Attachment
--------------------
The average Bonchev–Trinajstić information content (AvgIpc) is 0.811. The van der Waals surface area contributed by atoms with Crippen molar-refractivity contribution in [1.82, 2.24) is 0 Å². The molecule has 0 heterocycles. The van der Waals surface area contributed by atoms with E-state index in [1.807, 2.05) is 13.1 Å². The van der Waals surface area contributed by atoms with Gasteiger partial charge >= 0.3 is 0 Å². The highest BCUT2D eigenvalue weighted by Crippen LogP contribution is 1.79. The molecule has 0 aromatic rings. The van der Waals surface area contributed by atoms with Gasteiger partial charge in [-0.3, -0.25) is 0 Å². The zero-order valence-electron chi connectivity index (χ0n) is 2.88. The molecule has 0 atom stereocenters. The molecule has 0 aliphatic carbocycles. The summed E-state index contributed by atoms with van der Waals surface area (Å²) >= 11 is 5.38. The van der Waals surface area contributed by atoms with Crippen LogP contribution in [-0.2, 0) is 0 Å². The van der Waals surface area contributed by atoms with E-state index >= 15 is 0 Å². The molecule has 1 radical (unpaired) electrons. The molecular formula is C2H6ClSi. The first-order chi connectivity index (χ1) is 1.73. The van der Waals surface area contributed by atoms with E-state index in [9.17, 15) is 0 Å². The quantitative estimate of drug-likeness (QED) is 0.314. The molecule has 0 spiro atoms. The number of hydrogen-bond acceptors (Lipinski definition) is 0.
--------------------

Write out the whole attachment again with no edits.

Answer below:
The average Bonchev–Trinajstić information content (AvgIpc) is 0.811. The van der Waals surface area contributed by atoms with Crippen molar-refractivity contribution in [1.82, 2.24) is 0 Å². The molecule has 0 heterocycles. The van der Waals surface area contributed by atoms with E-state index in [1.807, 2.05) is 13.1 Å². The van der Waals surface area contributed by atoms with Gasteiger partial charge >= 0.3 is 0 Å². The highest BCUT2D eigenvalue weighted by Crippen LogP contribution is 1.79. The molecule has 0 aromatic rings. The van der Waals surface area contributed by atoms with Gasteiger partial charge in [-0.3, -0.25) is 0 Å². The zero-order valence-electron chi connectivity index (χ0n) is 2.88. The molecule has 0 atom stereocenters. The molecule has 0 aliphatic carbocycles. The summed E-state index contributed by atoms with van der Waals surface area (Å²) >= 11 is 5.38. The van der Waals surface area contributed by atoms with Crippen LogP contribution in [-0.2, 0) is 0 Å². The van der Waals surface area contributed by atoms with E-state index >= 15 is 0 Å². The molecule has 1 radical (unpaired) electrons. The molecular formula is C2H6ClSi. The first-order chi connectivity index (χ1) is 1.73. The van der Waals surface area contributed by atoms with E-state index in [9.17, 15) is 0 Å². The quantitative estimate of drug-likeness (QED) is 0.314. The molecule has 0 spiro atoms. The number of hydrogen-bond acceptors (Lipinski definition) is 0.